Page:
For the CIOL Diploma in Translation, you must translate semi-specialised texts in one direction (typically into your first or dominant language). All the texts in genres I have picked (general translation, social science, and literary translation) focus on texts of publishable quality.

Finally, the quality of a professional translation is quite often better than the original, as translators spend their entire working lives writing, whereas it may just be one part of a job that the author of the source text does.

Academic researcher–translators: Those of you who enjoy writing will likely have great writing skills and be able to produce a good quality finished product (although it may still need to be copyedited). Knowing the conventions of your subdiscipline will help you craft sentences nicely and your awareness of the text’s audience is invaluable here.

Type of errorMore details/examples
Consistency errors (writing quality)Using alternative spellings in the same text (e.g. travelled/traveled, competencies/competences). Switching between UK/US usage.
Mistranslations (accuracy)A big mistranslation could be a comprehension error. A small one could be an accuracy error, e.g. getting a tense wrong, mistaking an adjective for a comparative adjective. tenses, comparatives. Calques can be applied too often when translating quickly (e.g. kapitulacija>capitulation, when “surrender” may fit better, or translating Formulierung as formulation when “way of describing” might be better).
Nuance and emphasis (accuracy)Sometime a small word (e.g. upravo) is used for emphasis. On other occasions, sentence structure creates emphasis (“It is not you who has failed” versus “You have not failed”).
Omissions (accuracy)Missing small words out like jedoch, gesamt, upravo, tek, ipak.
Over and under translations (accuracy)überrascht as astonished, when surprised may be better.
Readability errors (writing quality)Compare: “It is precisely older people…”/”Older people, in particular,…”
Register errors (accuracy) E.g. saying “good relations reigned between the two parties” in a conversational, informal text.
Terminology errors (accuracy)Translating Bundestagswahl as “general elections” rather than “federal elections”.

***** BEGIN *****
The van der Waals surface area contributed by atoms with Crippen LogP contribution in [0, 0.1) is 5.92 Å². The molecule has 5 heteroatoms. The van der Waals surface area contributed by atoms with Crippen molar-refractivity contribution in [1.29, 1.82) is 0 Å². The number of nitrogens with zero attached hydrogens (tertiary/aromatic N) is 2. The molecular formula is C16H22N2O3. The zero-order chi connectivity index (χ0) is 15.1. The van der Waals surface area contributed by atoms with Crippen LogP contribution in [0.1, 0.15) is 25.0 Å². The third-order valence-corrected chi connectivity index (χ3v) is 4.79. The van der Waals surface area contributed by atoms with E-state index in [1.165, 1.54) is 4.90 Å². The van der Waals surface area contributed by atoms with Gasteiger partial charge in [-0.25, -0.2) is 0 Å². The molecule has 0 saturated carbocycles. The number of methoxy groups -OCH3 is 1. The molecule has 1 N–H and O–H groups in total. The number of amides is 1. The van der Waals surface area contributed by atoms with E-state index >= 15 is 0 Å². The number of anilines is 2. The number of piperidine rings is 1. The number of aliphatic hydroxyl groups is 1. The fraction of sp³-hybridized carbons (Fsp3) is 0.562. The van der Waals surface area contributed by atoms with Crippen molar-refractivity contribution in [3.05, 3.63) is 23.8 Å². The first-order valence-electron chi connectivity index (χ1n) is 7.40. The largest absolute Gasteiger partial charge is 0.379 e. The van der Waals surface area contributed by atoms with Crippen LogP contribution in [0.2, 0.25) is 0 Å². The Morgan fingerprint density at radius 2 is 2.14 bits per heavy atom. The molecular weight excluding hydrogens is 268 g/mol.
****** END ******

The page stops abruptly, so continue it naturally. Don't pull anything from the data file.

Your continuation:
Usage errors, i.e. not following target language rules (writing quality)Incorrectly placed commas, spelling mistakes, not translating punctuation if used differently in the source language.

2020 Round up: experimenting and specialising

This year has been my first complete calendar year of running an editing and translation business full-time, despite having run a part-time business for over five years. Over the year, I figured out my longer-term approach, started to see good results from my marketing, and refocused my website on my specialist areas.

Yet back in January, I hadn’t fully shaken off habits picked up in my former career as an academic researcher, and hadn’t got my head around pricing – especially as I’d lived in countries with very different prices.

Translation was more of learning curve this year than editing. Here’s what happened over the year:


I finished my PTC proofreading training (passed with merit) and continued working as an academic editor, becoming a professional member of the CIEP in November. I normally work with authors before submission to a mainstream publisher, but in spring, I copyedited several books for publishers too, which helped me better understand the editorial process. Next year I plan to finish my copyediting training and continue working directly with academic authors on book projects and on texts for publishers. I realised I enjoy line editing most of all (transforming sentences to improve style and clarity).


As my background is in linguistics and anthropology rather than translation, I decided to do a preparation course for the CIOL Diploma in Translation. Feedback on translations I completed in my favourite genres (social science and literary translation) and general translation was invaluable. This helped me massively in reviewing my own work (e.g. noticing kinds of errors – readability, omissions, register errors etc.) and learning how to respond to client feedback. If an issue arises, I now know whether the problem lies with me or with the author’s understanding of the process.

This kind of training is not available for Croatian, but I have set up an initiative with other translators to organise workshops and similar online training in future. I also realised that the field was much more hierarchical for German than Croatian – people had very specific niches, whereas with Croatian people were more likely to do a bigger variety of jobs, as the language and pool of translators was small.

By the autumn, I had also realised that non-specialist translation agencies weren’t a good fit for me, for the following reasons:

  • Requests for small and general jobs were rarely very well paid and always urgent (e.g. send me this press release/certificate/document by tomorrow)
  • My prices were generally too high (living in the UK) for Croatian and Serbian agencies